Reverse supply chain: Liquidators and resellers profit from excess stock

The Ornery Octopus Surplus and Liquidation store in Hiawatha isn’t open Mondays, but that doesn’t mean there isn’t work to be done. Last Monday, the store’s family owners were waiting on a truck.

“That load coming today is from Maryland,” said Rob Schorg. “Most of the Target stuff I buy is coming from the East Coast. We’ve got some from Texas, and we get stuff from California. The shipping (cost) is getting so high, we try to get it as close as you can, but sometimes the better deals are way out there.”

Liquidation outlets like Ornery Octopus and North Liberty-based BWP Sales trade in heavily discounted merchandise left behind by the big-name retailers who first ordered it.  The internet-fueled demise of brick-and-mortar chains such as Sears, Kmart, Younkers and Gordmans brought a surge of product to resellers – so much that they’ve opened their own stores to supplement their online trade.

“I was working full-time, I was going to school and just started kind of messing around with it,” said Brad Peden, owner and CEO (“I don’t really have a title”) of BWP Sales.

Mr. Peden began trading on Amazon in 2009, when he was looking to resell some textbooks from his MBA studies.

“The books sold, and I started scrounging around the house for more things to sell and it kind of took off,” Mr. Peden recalled last week. “One year around Christmas I made more part-time than I did doing my job.”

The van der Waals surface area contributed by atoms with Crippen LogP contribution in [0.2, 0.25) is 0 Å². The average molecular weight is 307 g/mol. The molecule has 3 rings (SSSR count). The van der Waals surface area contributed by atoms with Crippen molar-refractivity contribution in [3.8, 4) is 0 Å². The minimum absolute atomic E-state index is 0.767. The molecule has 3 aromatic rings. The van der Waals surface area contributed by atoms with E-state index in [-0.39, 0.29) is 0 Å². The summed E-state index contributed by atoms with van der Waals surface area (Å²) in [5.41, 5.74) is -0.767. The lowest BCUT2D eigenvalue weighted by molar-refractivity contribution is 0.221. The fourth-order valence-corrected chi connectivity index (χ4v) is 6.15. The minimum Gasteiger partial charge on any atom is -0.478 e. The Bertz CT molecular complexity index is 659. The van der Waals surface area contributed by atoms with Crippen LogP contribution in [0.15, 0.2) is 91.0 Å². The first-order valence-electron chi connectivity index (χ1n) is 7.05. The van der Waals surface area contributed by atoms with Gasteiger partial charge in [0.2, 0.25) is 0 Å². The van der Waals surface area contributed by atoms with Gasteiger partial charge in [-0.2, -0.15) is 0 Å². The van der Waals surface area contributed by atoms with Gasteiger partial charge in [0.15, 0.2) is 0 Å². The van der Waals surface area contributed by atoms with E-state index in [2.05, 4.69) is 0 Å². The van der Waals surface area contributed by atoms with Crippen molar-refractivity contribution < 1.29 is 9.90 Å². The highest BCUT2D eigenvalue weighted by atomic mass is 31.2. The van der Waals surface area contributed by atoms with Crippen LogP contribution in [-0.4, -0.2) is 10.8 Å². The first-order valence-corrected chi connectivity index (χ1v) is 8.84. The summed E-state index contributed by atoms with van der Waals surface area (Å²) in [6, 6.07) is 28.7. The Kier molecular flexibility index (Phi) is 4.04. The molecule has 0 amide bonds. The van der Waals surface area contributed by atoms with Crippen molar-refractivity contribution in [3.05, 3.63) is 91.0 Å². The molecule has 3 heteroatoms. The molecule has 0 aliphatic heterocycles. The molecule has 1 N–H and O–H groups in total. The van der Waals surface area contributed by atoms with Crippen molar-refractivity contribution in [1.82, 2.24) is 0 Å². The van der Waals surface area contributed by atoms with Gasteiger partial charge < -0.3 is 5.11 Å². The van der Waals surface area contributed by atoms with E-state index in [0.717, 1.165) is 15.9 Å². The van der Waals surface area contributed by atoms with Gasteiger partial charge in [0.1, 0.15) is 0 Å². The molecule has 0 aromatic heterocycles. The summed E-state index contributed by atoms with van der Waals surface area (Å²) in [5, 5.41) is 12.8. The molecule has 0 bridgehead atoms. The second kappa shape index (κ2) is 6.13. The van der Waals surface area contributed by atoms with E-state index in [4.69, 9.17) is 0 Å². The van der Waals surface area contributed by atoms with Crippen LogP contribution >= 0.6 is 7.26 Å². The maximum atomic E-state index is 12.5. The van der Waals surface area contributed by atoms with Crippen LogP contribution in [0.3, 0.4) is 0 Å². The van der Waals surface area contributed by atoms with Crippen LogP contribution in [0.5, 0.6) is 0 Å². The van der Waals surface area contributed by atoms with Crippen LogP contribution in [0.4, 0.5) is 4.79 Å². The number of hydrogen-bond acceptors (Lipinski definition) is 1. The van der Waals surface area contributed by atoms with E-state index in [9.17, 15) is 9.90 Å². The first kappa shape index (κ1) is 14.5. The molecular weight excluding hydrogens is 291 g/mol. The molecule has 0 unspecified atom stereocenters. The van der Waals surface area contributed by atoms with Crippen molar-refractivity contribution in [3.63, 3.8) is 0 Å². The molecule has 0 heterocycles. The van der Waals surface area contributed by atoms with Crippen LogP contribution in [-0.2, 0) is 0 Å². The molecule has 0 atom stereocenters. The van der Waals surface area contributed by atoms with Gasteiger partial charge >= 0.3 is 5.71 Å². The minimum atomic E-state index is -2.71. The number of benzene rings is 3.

So Mr. Peden went full-time trading online in early 2011, about a year before Rob Schorg, a master electrician with his own business, started dealing in industrial surplus on eBay.

“I had more fun doing this, so we decided to try it,” Mr. Schorg said.

“We would go on vacation, and we’d look for these bargain stores and we’d love them,” said Mr. Schorg’s wife, Dawn Schorg. “It’s always been a passion of ours. We’ve always tossed around the idea that we’d always love to have this, and the kids are both out of school now.”

“The kids,” Trevor and Brittany Schorg, helped their parents launch their first brick-and-mortar store in Marion in March 2020, days before COVID shutdowns spread across the country. The pandemic disrupted but hasn’t derailed the business, which moved to a larger Hiawatha store and warehouse in February.

“It’s definitely been up and down,” Dawn Schorg said.

“It’s a struggle,” Rob Schorg said. “It seems we’ve had to fight since then to keep things going.”

Still, Mr. Schorg added, “we weren’t disappointed. We kept our heads above water.”

“It was kind of wild, but we were able to keep everybody employed because our online sales went up so much,” said Mr. Peden, who opened his first store in Wilton in 2018. “We shipped products directly from our store and we had a record year last year, due largely to online sales.”

While the four Schorgs are Ornery Octopus’ only employees, BWP has grown to about 40 employees at stores and warehouses in North Liberty, Wilton, and Charlotte in Clinton County. Warehouse space is important to resellers, who often store seasonal merchandise for sale the following year or pending sale to others in the trade.

“That’s one of the reasons we bought Charlotte, because it has about 15,000 square feet,” Mr. Peden said. “We actually sell pallets of merchandise to other retailers. We do what’s called retail arbitrage:  We buy for a little less and sell for a little more.”